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2004 Chevrolet Malibu LT - Review

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2004 Chevrolet Malibu LT

Can an American sedan be based on a European platform? With the all-new 2004 Malibu, Chevrolet is betting that it can be done. The much-recycled name may be familiar, but the 2004 cars bearing it share essentially nothing else with any previous version. They are the first North American implementation of GM's ``Epsilon'' architecture, previously seen in the latest Saab 9-3 and Opel Vectra.

Cars? As in plural? Indeed. In addition to the Malibu sedan is the Maxx. The Maxx is an interesting concept, and a surprising one for the usually conservative Chevrolet. It's a five-door hatchback, a half an inch shorter than the sedan but with a six-inch longer wheelbase. It has unusual features including a sliding rear seat with seven inches of fore-and-aft movement, split 60/40 in both back and cushion for max(x)imum versatility.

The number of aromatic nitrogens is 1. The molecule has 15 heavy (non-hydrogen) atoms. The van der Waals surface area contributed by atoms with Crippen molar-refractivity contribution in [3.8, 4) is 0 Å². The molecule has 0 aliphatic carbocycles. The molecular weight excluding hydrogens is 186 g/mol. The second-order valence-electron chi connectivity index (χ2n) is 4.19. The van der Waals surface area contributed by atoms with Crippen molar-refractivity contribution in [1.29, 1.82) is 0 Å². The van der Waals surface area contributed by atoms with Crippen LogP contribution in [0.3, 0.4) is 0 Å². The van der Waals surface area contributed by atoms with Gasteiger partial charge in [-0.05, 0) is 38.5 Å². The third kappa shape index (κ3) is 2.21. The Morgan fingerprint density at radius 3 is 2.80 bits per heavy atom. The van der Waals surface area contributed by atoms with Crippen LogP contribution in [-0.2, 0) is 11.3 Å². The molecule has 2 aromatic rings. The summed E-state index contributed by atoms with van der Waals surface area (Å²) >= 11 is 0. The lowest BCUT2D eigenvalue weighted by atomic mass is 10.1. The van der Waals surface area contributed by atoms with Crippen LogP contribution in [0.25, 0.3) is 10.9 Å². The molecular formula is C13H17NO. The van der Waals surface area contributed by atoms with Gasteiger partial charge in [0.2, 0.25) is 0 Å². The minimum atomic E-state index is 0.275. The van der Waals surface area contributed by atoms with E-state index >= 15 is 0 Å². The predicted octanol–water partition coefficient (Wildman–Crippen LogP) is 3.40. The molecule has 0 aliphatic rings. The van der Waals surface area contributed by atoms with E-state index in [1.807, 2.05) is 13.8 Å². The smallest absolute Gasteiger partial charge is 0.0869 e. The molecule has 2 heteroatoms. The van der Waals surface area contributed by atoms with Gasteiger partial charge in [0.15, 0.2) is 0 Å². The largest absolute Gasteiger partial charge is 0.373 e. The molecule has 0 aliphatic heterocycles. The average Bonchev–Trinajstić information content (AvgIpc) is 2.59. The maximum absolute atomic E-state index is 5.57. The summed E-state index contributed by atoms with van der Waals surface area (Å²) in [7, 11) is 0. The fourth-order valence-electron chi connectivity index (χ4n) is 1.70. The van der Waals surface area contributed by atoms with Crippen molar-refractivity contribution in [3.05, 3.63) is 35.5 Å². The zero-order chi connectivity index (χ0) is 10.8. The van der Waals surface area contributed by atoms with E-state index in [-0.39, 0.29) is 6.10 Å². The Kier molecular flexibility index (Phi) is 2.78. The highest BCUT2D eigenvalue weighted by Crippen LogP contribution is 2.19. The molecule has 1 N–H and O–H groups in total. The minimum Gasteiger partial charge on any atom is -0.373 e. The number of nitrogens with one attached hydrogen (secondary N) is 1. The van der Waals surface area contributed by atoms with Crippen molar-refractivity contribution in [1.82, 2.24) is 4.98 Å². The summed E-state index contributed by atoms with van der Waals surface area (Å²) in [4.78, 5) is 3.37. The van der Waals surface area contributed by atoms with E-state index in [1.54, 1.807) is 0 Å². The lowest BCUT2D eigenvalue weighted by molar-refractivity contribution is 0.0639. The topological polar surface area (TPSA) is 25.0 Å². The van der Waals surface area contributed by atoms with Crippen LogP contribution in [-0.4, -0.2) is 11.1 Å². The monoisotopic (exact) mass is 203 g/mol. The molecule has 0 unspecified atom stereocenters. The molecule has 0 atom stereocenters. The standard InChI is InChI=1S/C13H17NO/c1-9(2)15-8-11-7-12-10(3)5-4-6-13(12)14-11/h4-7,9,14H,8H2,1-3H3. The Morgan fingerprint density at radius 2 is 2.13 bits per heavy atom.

But it is the sedan that is this week's subject, as that is what was delivered to me recently. The three trim levels offered are the base Malibu, with the 2.2-liter ``Ecotec'' four-cylinder engine, and the LS and LT, equipped with a new 3.5-liter V6. To bring value into a very competitive class, equipment levels, particularly on the LS and LT, are high. All have a tilt and telescope-adjustable steering wheel, power windows, doorlocks, and mirrors, and power adjustment of the driver's seat cushion height. The LS and LT also feature power-adjustable pedals, for enhanced comfort and safety. The LT even has a remote-starting system, to allow the climate-control system to bring the interior to a comfortable level in hot or cold weather.